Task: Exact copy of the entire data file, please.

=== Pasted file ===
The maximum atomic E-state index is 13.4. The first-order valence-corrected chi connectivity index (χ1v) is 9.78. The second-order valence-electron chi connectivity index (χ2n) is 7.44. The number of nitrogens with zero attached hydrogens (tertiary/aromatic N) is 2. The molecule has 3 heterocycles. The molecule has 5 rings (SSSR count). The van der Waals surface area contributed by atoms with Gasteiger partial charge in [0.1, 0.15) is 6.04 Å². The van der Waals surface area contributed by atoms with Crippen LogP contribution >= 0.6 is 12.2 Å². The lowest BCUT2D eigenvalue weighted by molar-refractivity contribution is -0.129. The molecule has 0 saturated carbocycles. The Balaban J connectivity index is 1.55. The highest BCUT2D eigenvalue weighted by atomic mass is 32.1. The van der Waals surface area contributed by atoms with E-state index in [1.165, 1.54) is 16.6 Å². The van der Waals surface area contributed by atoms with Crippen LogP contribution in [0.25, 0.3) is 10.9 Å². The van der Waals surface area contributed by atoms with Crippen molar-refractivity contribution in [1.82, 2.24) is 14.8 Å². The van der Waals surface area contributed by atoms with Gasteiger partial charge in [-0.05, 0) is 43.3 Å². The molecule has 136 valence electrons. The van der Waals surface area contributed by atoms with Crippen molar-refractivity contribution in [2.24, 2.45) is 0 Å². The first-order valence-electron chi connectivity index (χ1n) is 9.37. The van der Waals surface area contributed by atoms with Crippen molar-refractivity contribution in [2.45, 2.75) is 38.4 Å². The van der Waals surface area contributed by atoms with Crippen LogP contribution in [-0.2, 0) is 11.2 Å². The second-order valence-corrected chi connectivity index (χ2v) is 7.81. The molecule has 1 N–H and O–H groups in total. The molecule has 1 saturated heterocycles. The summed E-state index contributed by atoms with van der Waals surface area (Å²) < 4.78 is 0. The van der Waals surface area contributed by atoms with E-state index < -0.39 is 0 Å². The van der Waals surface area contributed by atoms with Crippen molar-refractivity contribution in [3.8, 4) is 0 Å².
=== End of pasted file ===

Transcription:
The maximum atomic E-state index is 13.4. The first-order valence-corrected chi connectivity index (χ1v) is 9.78. The second-order valence-electron chi connectivity index (χ2n) is 7.44. The number of nitrogens with zero attached hydrogens (tertiary/aromatic N) is 2. The molecule has 3 heterocycles. The molecule has 5 rings (SSSR count). The van der Waals surface area contributed by atoms with Gasteiger partial charge in [0.1, 0.15) is 6.04 Å². The van der Waals surface area contributed by atoms with Crippen LogP contribution >= 0.6 is 12.2 Å². The lowest BCUT2D eigenvalue weighted by molar-refractivity contribution is -0.129. The molecule has 0 saturated carbocycles. The Balaban J connectivity index is 1.55. The highest BCUT2D eigenvalue weighted by atomic mass is 32.1. The van der Waals surface area contributed by atoms with E-state index in [1.165, 1.54) is 16.6 Å². The van der Waals surface area contributed by atoms with Crippen LogP contribution in [0.25, 0.3) is 10.9 Å². The van der Waals surface area contributed by atoms with Crippen molar-refractivity contribution in [1.82, 2.24) is 14.8 Å². The van der Waals surface area contributed by atoms with Gasteiger partial charge in [-0.05, 0) is 43.3 Å². The molecule has 136 valence electrons. The van der Waals surface area contributed by atoms with Crippen molar-refractivity contribution in [2.24, 2.45) is 0 Å². The first-order valence-electron chi connectivity index (χ1n) is 9.37. The van der Waals surface area contributed by atoms with Crippen molar-refractivity contribution in [2.45, 2.75) is 38.4 Å². The van der Waals surface area contributed by atoms with Crippen LogP contribution in [-0.2, 0) is 11.2 Å². The second-order valence-corrected chi connectivity index (χ2v) is 7.81. The molecule has 1 N–H and O–H groups in total. The molecule has 1 saturated heterocycles. The summed E-state index contributed by atoms with van der Waals surface area (Å²) < 4.78 is 0. The van der Waals surface area contributed by atoms with E-state index < -0.39 is 0 Å². The van der Waals surface area contributed by atoms with Crippen molar-refractivity contribution in [3.8, 4) is 0 Å².